“I think many people who are anxious to lose weight don’t fully understand what the consequences are going to be, nor does the medical community fully explain this to people,” Rudolph Leibel, an obesity researcher at Columbia University in New York, says. “We don’t want to make them feel hopeless, but we do want to make them understand that they are trying to buck a biological system that is going to try to make it hard for them.”
Leibel and his colleague Michael Rosenbaum have pioneered much of what we know about the body’s response to weight loss. For 25 years, they have meticulously tracked about 130 individuals for six months or longer at a stretch. The subjects reside at their research clinic where every aspect of their bodies is measured. Body fat is determined by bone-scan machines. A special hood monitors oxygen consumption and carbon-dioxide output to precisely measure metabolism. Calories burned during digestion are tracked. Exercise tests measure maximum heart rate, while blood tests measure hormones and brain chemicals. Muscle biopsies are taken to analyze their metabolic efficiency. (Early in the research, even stool samples were collected and tested to make sure no calories went unaccounted for.) For their trouble, participants are paid $5,000 to $8,000.
Eventually, the Columbia subjects are placed on liquid diets of 800 calories a day until they lose 10 percent of their body weight. Once they reach the goal, they are subjected to another round of intensive testing as they try to maintain the new weight. The data generated by these experiments suggest that once a person loses about 10 percent of body weight, he or she is metabolically different than a similar-size person who is naturally the same weight. The research shows that the changes that occur after weight loss translate to a huge caloric disadvantage of about 250 to 400 calories.
There are also changes that occur in the brain, to actually heighten the effect of food cravings and to simultaneously weaken the control systems that allow us to resist such cravings.
Another way that the body seems to fight weight loss is by altering the way the brain responds to food. Rosenbaum and his colleague Joy Hirsch, a neuroscientist also at Columbia, used functional magnetic resonance imaging to track the brain patterns of people before and after weight loss while they looked at objects like grapes, Gummi Bears, chocolate, broccoli, cellphones and yo-yos. After weight loss, when the dieter looked at food, the scans showed a bigger response in the parts of the brain associated with reward and a lower response in the areas associated with control. This suggests that the body, in order to get back to its pre-diet weight, induces cravings by making the person feel more excited about food and giving him or her less willpower to resist a high-calorie treat.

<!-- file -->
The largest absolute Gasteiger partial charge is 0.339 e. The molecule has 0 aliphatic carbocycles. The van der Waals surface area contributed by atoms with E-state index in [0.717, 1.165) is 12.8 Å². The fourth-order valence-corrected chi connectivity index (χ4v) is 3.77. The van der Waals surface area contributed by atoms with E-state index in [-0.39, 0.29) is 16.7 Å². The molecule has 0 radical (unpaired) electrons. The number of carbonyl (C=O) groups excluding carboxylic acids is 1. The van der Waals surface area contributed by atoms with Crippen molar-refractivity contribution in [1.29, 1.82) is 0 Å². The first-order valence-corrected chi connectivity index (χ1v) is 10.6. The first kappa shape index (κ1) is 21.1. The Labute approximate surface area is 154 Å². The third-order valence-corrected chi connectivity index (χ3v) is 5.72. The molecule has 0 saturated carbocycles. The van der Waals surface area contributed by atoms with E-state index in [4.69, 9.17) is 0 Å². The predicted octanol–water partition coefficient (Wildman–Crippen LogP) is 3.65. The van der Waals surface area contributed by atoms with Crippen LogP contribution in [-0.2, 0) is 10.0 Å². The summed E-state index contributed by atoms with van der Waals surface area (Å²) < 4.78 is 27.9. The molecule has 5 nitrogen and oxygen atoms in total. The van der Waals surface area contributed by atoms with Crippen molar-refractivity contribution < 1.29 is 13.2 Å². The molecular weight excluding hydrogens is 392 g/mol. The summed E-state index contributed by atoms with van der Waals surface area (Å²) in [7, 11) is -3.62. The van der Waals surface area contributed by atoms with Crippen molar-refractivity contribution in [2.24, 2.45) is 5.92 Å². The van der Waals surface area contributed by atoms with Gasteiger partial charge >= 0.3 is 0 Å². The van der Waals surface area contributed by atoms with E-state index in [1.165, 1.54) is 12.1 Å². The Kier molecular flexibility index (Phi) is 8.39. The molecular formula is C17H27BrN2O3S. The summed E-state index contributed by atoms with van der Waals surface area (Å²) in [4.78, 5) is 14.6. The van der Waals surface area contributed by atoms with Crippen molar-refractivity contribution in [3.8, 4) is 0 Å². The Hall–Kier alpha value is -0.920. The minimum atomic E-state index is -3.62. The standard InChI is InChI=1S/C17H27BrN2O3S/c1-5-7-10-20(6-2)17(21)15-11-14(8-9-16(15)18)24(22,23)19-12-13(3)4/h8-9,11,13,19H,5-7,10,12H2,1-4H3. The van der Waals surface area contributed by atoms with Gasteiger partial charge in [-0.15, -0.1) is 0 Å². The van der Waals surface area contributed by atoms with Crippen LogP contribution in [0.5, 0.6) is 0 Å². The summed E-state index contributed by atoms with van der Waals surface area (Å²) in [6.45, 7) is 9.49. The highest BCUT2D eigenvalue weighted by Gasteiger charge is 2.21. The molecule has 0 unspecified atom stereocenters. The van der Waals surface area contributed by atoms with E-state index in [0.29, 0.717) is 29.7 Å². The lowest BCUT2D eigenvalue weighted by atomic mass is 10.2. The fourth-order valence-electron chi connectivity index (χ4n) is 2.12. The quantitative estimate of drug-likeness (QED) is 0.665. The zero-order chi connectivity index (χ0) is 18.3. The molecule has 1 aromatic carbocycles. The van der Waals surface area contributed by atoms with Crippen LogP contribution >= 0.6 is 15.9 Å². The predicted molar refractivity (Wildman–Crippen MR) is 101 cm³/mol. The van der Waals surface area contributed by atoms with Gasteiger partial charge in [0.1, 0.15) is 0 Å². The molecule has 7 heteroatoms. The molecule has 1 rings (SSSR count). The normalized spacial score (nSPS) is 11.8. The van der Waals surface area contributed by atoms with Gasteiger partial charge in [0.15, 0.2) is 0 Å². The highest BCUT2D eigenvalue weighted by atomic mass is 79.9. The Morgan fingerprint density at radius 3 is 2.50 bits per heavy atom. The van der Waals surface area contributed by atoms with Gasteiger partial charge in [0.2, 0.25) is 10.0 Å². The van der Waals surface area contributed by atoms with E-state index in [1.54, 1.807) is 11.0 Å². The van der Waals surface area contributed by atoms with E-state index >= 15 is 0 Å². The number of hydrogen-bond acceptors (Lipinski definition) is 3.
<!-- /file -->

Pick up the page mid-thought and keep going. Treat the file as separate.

In other words, once you’ve lost the weight, you will never be able to eat as much as a person who is “naturally the same weight,” and you will never stop being hungry. Under those conditions, yes, most people can’t sustain significant weight loss even if they do manage to take the weight off in the first place. I keep saying “significant” because these biological systems don’t seem to kick in for someone who just needs to lose the ten pounds they put on over the holidays, which is one reason why people who’ve successfully dieted to lose five or ten pounds don’t understand why the truly fat can’t slim down.
I have not given up on losing weight. I agonize every day, over every thing that I put in my mouth. Basically, I struggle to keep my weight stable and I look forward to the day when there will be real medicine to counteract the biological, neurochemical mechanisms that inhibit substantial weight loss. I also desperately wish that our culture would accept that fact that fat people are not simply lazy and weak-willed. It’s not like quitting smoking, it’s not something that just requires a significant but temporary amount of self-discipline. Nor is it, as the “eat less and exercise more” formulation suggests, something that just requires moderate and reasonable lifestyle changes. It’s something that requires complete dedication, forever, and there’s a complex mix of genetic and environmental factors that makes it more difficult for some than for others. And it’s time our society moved beyond the magazine-cover snake-oil stage and started looking at fat in a realistic way.